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The AAPG/Datapages Combined Publications Database

Rocky Mountain Section (SEPM)


Paleozoic Paleogeography of the West-Central United States: Rocky Mountain Symposium 1, 1980
Pages 341-352

Paleogeography of Northern Arizona During the Deposition of the Permian Toroweap Formation

Richard R. Rawson, Christine E. Turner-Peterson


Stratigraphic and facies analysis of the Toroweap Formation have yielded reliable indicators of the paleogeographic conditions that existed in northern Arizona during the Permian. Four depositional environments have been recognized that are based on definitive facies. The four environments and their respective facies laterally from west to east are: 1) Open Marine: skeletal packstone and wackestone, pelletal wackestone, 2) Restricted marine: aphanitic lime mudstone, dolomite mudstone, and quartzose dolomite, 3) Sabkha: gypsum, horizontal and contorted sandstone, 4) Eolian dune: cross-bedded sandstone.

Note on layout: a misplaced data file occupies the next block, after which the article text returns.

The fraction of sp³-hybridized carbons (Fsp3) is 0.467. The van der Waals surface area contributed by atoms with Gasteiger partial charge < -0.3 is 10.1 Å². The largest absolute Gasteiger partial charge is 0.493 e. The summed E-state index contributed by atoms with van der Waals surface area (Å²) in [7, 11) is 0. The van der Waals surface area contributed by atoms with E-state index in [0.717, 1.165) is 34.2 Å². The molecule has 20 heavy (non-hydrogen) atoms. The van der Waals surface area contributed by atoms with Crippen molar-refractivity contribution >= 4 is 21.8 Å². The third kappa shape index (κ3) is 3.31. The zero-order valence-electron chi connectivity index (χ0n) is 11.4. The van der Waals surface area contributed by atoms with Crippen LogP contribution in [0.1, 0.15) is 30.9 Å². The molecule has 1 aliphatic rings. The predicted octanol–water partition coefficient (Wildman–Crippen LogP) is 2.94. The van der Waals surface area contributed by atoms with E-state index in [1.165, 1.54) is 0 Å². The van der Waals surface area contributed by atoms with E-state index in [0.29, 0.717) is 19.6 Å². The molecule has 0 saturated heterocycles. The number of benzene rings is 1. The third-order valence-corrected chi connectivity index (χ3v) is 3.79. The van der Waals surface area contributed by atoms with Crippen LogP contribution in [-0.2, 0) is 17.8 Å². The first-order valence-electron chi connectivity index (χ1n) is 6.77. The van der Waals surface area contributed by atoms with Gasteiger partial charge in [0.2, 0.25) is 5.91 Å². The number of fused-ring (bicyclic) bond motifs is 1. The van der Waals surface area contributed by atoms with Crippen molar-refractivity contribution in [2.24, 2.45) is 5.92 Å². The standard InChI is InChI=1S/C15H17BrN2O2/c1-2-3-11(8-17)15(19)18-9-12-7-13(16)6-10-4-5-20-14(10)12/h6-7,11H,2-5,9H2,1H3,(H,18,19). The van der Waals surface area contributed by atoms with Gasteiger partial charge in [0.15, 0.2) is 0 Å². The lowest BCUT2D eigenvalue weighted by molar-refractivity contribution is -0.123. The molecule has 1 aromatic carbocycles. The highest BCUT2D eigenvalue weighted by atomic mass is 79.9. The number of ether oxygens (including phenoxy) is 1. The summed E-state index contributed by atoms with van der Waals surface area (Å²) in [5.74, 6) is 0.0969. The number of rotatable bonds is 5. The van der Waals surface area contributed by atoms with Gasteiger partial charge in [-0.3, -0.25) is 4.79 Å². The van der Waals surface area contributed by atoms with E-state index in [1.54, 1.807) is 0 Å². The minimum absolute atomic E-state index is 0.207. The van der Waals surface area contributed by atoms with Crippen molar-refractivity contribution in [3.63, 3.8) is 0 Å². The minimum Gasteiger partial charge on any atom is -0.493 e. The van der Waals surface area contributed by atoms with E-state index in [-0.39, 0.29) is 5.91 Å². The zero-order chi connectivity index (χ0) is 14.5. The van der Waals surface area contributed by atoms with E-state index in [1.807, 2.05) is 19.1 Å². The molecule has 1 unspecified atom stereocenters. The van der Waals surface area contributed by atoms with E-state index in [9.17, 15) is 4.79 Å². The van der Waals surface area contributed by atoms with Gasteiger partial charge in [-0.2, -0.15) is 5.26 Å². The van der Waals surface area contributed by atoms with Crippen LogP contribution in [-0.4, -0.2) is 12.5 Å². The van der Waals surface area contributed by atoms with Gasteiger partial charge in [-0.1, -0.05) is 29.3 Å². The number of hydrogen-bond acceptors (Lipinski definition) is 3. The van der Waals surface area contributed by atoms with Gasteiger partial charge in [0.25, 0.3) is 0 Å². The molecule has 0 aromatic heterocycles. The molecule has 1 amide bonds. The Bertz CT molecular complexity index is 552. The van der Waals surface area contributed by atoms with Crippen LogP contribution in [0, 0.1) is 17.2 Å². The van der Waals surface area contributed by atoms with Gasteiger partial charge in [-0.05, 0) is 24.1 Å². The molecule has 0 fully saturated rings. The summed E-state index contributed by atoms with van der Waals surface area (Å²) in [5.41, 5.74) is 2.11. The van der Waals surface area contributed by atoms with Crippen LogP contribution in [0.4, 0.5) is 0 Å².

During Permian time a marine transgression encroached upon coastal and continental sabkhas, eventually drowning a large eolian dune field in its eastward advance across northern Arizona, depositing the Toroweap Formation. Eventually the sea slowly withdrew westward and thick westward prograding sabkha and dune facies were deposited over older marine carbonates. Desert conditions prevailed at the eastern edge of the sea as it oscillated east-and westward across northern Arizona. Eolian dunes with south dipping foresets were formed by trade winds blowing toward a paleo-equator which lay to the south of Arizona during the Permian. Extensive coastal and continental sabkhas formed between the restricted marine carbonate deposits characterized by bivalves and gastropods were replaced by shallow open marine carbonates with brachiopods, bryozoans, corals and crinoids. Westward regression was reversed by a rapid marine transgression that resulted in formation of the extensive Kaibab Limestone across the older sabkhas and dune fields of the Toroweap and Coconino formations.

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